Sunday, April 17, 2011

Rose Round-Up: The Butterfly Rose (Rosa chinesis 'Mutabilis')

The roses in my garden are having a banner year, despite our hard freezes last winter. This post is the first in a series I'm starting, to sing the praises of each rose growing in my garden. Hey, it's my blog's two-year anniversary, so I had to come up with something new to celebrate!

Additionally, I'm entering the very last photo in this post in this month's Picture This photo contest at Gardening Gone Wild. The judge this month is Rob Cardillo (who has what looks to be an amazing new book on Chanticleer coming out soon, in collaboration with Adrian Higgins), and the contest theme is Let’s talk about Light.

Botanical name: Rosa chinesis 'Mutabilis', Rosa x odorata 'Mutabilis'
Common names: Butterfly Rose, Tipo Ideale
Class: China
Habit: Large shrub
Bloom: Single-petaled
Color: Multicolored
Repeat bloomer? Yes
Forms hips? No
Scent: Faint
Size: 4-10 feet
Sun: Full
Cold-hardiness? Zone 6-9
Antique rose? Yes, prior to 1894
Earth-Kind® rose? Yes
Pests: Spider mites and aphids (rare; blast them off with a strong water spray)
Diseases: Occasional mild black spot (prune off affected leaves, or spray the shrub with milk - yes, moo-cow milk! - after spring pruning and each subsequent season)

'Mutabilis' is distinguished by its size -- it can get as large as 8 feet tall and 10 feet wide -- its tolerance to drought, disease and pests, and its large, single-petaled blooms that darken as they age, resulting in flowers of various colors on a single shrub. From a distance, this gives the appearance of a bush covered in brightly colored butterflies.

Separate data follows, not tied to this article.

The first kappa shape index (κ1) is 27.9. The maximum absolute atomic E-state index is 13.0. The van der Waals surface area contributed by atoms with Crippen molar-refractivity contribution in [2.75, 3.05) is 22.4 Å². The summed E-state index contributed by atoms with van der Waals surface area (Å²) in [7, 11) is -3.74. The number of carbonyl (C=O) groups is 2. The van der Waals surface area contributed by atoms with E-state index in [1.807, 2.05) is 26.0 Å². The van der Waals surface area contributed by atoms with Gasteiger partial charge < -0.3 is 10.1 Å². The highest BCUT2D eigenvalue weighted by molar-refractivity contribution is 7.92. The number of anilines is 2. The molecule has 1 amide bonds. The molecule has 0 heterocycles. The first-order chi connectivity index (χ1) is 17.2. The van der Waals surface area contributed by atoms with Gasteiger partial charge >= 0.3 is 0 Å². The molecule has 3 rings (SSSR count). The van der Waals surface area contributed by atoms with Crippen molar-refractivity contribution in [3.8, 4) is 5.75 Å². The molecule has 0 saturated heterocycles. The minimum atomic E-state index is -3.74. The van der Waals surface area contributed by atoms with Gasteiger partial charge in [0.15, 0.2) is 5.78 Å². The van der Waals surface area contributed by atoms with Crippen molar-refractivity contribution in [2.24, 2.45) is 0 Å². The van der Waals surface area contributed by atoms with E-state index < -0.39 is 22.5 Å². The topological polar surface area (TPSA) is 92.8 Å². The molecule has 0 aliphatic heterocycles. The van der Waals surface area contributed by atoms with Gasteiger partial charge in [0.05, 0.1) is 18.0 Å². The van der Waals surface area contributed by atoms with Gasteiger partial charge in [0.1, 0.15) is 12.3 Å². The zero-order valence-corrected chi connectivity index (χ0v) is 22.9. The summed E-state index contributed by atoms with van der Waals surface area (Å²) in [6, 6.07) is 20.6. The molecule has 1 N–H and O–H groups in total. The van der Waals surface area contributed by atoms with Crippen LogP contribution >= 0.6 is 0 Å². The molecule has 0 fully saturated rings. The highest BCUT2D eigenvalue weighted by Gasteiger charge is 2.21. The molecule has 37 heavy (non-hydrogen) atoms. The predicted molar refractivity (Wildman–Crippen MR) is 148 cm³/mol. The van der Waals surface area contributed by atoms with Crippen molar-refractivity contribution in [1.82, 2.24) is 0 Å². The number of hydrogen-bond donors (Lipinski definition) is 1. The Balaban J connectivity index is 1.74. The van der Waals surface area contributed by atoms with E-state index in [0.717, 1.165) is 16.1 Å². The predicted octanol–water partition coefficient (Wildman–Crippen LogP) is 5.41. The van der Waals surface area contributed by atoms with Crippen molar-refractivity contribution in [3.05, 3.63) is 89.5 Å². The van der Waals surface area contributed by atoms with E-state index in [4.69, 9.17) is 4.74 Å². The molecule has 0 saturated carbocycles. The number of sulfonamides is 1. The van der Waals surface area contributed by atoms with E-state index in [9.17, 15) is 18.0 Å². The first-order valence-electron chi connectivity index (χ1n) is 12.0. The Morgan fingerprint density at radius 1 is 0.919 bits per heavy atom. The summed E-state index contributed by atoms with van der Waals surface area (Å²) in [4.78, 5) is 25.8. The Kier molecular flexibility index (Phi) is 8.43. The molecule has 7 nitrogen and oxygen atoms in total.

Rosa x odorata 'Mutabilis'

'Mutabilis' is a rose that thrives on pruning, which is a good thing, because it's not a big fan of cold winters. During our 48 hours of below-freezing temps in early February, my specimen suffered significant freeze damage to the existing leaves, which were then hit by black spot. The rose looked to be on death's door. To rejuvenate this hardy rose, I pruned it back by a third two weeks after the freeze. (I do my rose pruning each year on the weekend just before or after Valentine's Day.)

In this photo, shot roughly a month later on March 19, it had fully leafed out, with virtually no frost damage to be found, and was covered in rose buds, with a few starting to open.
Rosa x odorata 'Mutabilis'

The color of new growth on 'Mutabilis' is a deep reddish bronze. As the leaves age, they turn a dark green, edged in red.
Spring growth on Mutabilis rose

This year, 'Mutabilis' started to bloom in earnest on March 27,
Rosa x odorata 'Mutabilis'

with its spring flush peaking on April 1. As a repeat bloomer, 'Mutabilis' will bloom lightly throughout the summer, and flush again in the fall. Since it flowers on new growth, deadheading spent blossoms may stimulate greater flowering. Because of the vast numbers of deadheads, a light tip pruning of the entire shrub with a hedge trimmer simplifies this task.
Rosa x odorata 'Mutabilis'

The buds start out as a deep apricot color.
Mutabilis rose and osmia bee

As they open, the blossoms change to a light yellowy-peach,
Rosa x odorata 'Mutabilis'

then to a soft, baby pink,
Rosa x odorata 'Mutabilis'

and finally, a vibrant crimson.
Mutabilis rose

This year, I noticed a few blooms with different colors on the same blossom. This occurred after a period of several warm days in the upper 80s and low 90s, followed by a cold front with temperatures dipping into the 40s overnight.
Mutabilis rose

In full bloom, 'Mutabilis' looks almost tropical. Can you imagine a lei made out of these flowers?
Rosa x odorata 'Mutabilis'

Rosa x odorata 'Mutabilis'

The blossoms look spectacular when the sunlight hits them.
Mutabilis rose

Backlit, the blossoms can look magical.
Rosa x odorata 'Mutabilis'

'Mutabilis' is not a good rose for flower arranging, as each blossom only lasts a day or so on the shrub. But because 'Mutabilis' can get quite large and responds well to pruning, it makes an excellent hedge rose. It grows in nearly any type of soil and requires no fertilizer other than compost. My specimen is five or six years old, pruned annually into a rough, squarish-shaped hedge on the corner of a flower bed around a gazebo, and measures approximately 8 feet tall by 8 feet wide.

Words and photos © 2009-2011 Caroline Homer for "The Shovel-Ready Garden". Unauthorized reproduction is prohibited.

11 comments: